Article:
A Vietnam vet had resolved to kill himself on New Year's Eve, 1972.
UPDATE: A response has been posted from the woman's perspective, and it's written in the same style. It appears this was a beautiful creative writing exercise, but we're glad to have read it. We've got the response below the original article.
Instead, he met a woman, talked with her for an hour and then lost track of her. He forgot about suicide over the year he returned to the same place every day, hoping to see her again.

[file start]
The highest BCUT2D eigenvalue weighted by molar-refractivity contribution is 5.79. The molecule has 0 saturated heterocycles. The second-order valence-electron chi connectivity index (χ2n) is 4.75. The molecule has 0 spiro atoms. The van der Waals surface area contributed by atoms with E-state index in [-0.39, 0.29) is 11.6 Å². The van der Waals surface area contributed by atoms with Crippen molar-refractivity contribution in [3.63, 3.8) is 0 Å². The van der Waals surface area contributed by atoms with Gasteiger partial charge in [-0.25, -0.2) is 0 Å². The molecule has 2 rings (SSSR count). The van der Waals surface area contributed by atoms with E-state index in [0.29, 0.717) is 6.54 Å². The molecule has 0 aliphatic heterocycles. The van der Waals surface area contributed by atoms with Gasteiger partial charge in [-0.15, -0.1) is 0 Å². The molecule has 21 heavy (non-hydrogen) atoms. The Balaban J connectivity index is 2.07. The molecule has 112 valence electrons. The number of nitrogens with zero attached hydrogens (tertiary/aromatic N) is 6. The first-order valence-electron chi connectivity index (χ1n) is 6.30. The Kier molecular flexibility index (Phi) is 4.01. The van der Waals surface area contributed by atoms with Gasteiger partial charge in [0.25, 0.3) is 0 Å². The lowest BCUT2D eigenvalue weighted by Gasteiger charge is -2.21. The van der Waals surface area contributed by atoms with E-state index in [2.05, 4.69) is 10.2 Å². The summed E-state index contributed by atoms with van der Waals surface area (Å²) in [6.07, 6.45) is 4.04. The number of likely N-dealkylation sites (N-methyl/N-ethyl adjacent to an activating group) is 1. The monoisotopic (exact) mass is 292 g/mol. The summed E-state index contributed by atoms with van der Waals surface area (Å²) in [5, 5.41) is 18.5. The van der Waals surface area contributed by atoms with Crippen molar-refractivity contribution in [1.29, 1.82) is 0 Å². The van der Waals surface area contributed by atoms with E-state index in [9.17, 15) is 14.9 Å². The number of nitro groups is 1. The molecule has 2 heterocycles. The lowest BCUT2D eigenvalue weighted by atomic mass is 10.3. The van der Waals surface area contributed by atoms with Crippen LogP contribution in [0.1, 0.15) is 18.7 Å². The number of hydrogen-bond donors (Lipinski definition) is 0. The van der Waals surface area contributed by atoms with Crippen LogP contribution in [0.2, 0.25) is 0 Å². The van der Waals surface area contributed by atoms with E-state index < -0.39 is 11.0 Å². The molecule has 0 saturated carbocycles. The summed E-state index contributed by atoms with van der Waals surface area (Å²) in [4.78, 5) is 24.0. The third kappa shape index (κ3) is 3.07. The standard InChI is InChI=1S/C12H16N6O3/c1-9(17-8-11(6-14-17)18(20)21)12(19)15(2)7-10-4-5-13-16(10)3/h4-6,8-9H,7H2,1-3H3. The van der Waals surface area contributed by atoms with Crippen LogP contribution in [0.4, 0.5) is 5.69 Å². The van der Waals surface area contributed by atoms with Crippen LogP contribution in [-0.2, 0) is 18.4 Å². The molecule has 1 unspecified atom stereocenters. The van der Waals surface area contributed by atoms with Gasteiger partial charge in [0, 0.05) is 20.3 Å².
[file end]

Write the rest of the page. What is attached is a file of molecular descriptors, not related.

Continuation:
That's the story written by an anonymous poster on a Boston Craigslist board for "Missed Connections." He says that the woman saved his life and although he lost track of her, married someone else, lost his wife and son, and still has nightmares about Hanoi, the anonymous woman is "with me still."
We've posted the whole note here in case it expires on Craigslist, but encourage you to read it there by clicking this link.